Column: Rats in the foxhole

Column: Rats in the foxhole

The saying asks, “Who would you want sitting next to you in a foxhole?” It’s a personal question, but I can make a confident guess as to who won’t be on anyone’s list.

Former Arizona Diamondbacks relief pitcher Jason Grimsley.

The affairs surrounding the 17-year veteran are the latest developments involving performance enhancing drugs in Major League Baseball (MLB). Those who are up on current events shouldn’t be astounded there has been substance abuse in MLB. As the 14th player suspended by MLB for violating the substance abuse policy, Grimsley is guilty of another, more heartbreaking crime.

He squealed like the pig from “Babe.”

Throw him in the same group with former major leaguer Jose Canseco, who ratted out players in his book “Juiced.”

Being on the wrong side of the law is tough, and for a person with Grimsley’s lifestyle, it’s a position I’m sure he’s having a tough time handling. But at what point is it appropriate to do what he and Canseco have done? What about the lives of fellow players, friends and their families? What about baseball itself and the integrity of the game?

Young athletes are taught the importance of being a good teammate, a good competitor, and most importantly, a good person. Are these attributes still important for personal and team successes in professional athletics?

The opposite can be seen in the case of the Duke lacrosse team. While the allegations against three of the players are much more serious, what has been interesting to see is the strength the players have had for each other. While the enormity of the charges casts a shadow over the program, the lone bright spot for these Devils has been the support they have shown for one another.

Loyalty on the sidelines, on the field and in life is more apparent with Huskies of Huntington Avenue than on those national levels.

Chris Emanuele, the centerfielder for the baseball team who recently graduated, said it would be a “shock” if an instance along the lines of the Duke lacrosse team happened to a teammate. But he also can give lessons to Grimsley and Canseco on the importance of sportsmanship and friendship.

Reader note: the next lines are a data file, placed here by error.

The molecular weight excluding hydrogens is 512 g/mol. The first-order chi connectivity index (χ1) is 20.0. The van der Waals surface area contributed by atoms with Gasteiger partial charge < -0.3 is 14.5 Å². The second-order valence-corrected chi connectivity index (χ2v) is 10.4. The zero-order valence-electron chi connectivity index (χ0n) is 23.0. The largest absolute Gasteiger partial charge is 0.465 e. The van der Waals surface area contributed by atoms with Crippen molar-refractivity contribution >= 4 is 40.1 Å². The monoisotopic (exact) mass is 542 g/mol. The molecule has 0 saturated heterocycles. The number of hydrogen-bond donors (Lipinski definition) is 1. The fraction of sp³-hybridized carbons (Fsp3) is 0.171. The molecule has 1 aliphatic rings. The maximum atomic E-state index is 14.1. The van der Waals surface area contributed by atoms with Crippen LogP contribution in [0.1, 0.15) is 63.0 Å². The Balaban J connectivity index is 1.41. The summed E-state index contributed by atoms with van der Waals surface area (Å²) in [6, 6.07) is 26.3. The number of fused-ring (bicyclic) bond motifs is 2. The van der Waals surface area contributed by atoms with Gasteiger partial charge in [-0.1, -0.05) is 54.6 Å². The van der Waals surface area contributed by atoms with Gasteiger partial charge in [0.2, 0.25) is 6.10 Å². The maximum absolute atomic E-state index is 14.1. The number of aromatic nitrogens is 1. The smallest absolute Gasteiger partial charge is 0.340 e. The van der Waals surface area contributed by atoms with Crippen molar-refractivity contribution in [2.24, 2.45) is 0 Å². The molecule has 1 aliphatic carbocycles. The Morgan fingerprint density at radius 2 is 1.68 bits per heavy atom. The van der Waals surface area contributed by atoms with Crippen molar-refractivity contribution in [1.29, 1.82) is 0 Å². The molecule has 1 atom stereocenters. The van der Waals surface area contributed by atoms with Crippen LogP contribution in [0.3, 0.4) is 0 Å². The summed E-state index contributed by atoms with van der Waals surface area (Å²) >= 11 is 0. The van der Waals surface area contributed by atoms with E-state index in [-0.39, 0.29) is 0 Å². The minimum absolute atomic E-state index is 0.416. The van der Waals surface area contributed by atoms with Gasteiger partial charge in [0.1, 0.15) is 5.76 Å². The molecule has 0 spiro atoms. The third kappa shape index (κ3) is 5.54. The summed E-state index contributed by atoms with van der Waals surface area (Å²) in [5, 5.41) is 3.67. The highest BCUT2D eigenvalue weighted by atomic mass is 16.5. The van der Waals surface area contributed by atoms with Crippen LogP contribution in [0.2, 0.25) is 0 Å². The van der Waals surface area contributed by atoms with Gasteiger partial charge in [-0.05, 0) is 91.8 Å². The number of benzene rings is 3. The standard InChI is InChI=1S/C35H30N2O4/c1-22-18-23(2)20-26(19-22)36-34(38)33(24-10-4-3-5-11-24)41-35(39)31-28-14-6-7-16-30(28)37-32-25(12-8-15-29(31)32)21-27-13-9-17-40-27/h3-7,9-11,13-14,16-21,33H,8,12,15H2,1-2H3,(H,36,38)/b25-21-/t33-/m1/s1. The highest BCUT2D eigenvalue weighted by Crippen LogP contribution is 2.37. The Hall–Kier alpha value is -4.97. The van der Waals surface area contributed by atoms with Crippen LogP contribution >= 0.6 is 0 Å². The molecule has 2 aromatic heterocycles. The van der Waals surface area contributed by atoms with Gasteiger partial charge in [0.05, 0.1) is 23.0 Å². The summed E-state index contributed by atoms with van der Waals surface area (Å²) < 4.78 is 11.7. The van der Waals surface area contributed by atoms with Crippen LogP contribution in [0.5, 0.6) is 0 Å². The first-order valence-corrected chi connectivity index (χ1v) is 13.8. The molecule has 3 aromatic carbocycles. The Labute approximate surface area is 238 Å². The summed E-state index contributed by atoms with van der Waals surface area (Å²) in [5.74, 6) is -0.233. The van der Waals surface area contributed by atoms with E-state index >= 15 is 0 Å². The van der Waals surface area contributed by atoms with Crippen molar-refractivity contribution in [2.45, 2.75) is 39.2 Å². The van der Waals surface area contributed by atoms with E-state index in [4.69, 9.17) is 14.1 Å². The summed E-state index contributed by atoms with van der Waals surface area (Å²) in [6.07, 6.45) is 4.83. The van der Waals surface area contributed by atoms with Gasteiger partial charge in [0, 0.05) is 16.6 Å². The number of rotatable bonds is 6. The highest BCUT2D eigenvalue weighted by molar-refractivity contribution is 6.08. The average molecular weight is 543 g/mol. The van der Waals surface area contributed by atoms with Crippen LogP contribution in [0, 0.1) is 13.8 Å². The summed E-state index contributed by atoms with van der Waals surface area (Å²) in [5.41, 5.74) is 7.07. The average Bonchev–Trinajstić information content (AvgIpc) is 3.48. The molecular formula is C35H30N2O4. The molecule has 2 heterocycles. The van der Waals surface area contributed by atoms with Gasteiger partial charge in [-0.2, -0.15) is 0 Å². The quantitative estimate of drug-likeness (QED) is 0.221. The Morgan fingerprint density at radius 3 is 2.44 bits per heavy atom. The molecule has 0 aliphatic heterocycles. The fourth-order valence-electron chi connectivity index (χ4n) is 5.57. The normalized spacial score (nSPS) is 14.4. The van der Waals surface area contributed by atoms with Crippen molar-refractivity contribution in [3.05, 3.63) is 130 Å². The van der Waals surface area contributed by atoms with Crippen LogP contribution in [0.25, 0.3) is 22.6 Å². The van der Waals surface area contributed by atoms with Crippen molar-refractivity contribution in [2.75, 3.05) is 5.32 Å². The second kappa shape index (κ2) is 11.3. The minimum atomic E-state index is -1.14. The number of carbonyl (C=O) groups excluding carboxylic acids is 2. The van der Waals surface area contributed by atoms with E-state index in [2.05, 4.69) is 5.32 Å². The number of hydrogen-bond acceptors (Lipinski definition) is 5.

“I can tell anyone on our team something; I can guarantee you 100 percent they would have my word,” Emanuele said. “Our team is so tight our word would mean gold to anyone.”

The question can go deeper. What happens on teams during a time of crisis? As bystanders we can watch the story develop on the news, but what we don’t know are the inner thoughts of the athletes who are directly involved.

While not a psychologist, Director of Northeastern’s Center for the Study of Sport in Society Peter Roby offers a clear glimpse into the athlete’s psyche during scandal.

“I think there’s a natural tendency to want to support what the other person is going through, you create a bond by being on teams during the long season and going through success and failures will bring players together,” Roby said. “So much of the support and loyalty of teams is a part of why they’re successful and it is something that coaches and managers are trying to stress.”

It can be comparable to what most people would be tempted to do for friends or family – anything. Shouldn’t Grimsley have known this as a rule of life?

“If there is law enforcement people involved, at that point you have to ask yourself when is loyalty not smart,” Roby said. “Sometimes by being overly loyal you enable others to continue in a lifestyle that is not in people’s best interests.”

Loyalty should never stand in the way of stopping someone from self-destruction, but it should be a quality in athletes who wish to succeed on and off the field.

Maybe I’m being too narrow in focusing on loyalty in athletics, as it is an idea that exists beyond the foul pole of sport.

To get a good idea of loyalty in your life, the question you need to ask yourself is this: who are you willing to spend nine innings with?

– Matt Foster can be reached at [email protected]

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